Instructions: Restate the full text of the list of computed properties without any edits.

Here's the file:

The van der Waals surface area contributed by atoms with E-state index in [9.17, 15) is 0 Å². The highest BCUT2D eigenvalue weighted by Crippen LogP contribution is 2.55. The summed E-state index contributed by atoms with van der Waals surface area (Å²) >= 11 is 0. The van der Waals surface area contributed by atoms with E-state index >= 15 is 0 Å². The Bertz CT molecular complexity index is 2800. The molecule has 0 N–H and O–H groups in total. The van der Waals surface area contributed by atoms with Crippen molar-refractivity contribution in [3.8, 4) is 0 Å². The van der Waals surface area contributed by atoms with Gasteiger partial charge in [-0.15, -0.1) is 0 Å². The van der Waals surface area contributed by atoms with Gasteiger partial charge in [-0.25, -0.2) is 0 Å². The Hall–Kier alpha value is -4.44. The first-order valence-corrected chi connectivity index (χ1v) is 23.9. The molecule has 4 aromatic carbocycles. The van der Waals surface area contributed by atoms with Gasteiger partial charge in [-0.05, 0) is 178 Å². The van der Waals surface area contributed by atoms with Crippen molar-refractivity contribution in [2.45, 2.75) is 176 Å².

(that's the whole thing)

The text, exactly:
The van der Waals surface area contributed by atoms with E-state index in [9.17, 15) is 0 Å². The highest BCUT2D eigenvalue weighted by Crippen LogP contribution is 2.55. The summed E-state index contributed by atoms with van der Waals surface area (Å²) >= 11 is 0. The van der Waals surface area contributed by atoms with E-state index >= 15 is 0 Å². The Bertz CT molecular complexity index is 2800. The molecule has 0 N–H and O–H groups in total. The van der Waals surface area contributed by atoms with Crippen molar-refractivity contribution in [3.8, 4) is 0 Å². The van der Waals surface area contributed by atoms with Gasteiger partial charge in [-0.15, -0.1) is 0 Å². The van der Waals surface area contributed by atoms with Gasteiger partial charge in [-0.25, -0.2) is 0 Å². The Hall–Kier alpha value is -4.44. The first-order valence-corrected chi connectivity index (χ1v) is 23.9. The molecule has 4 aromatic carbocycles. The van der Waals surface area contributed by atoms with Gasteiger partial charge in [-0.05, 0) is 178 Å². The van der Waals surface area contributed by atoms with Crippen molar-refractivity contribution in [2.45, 2.75) is 176 Å².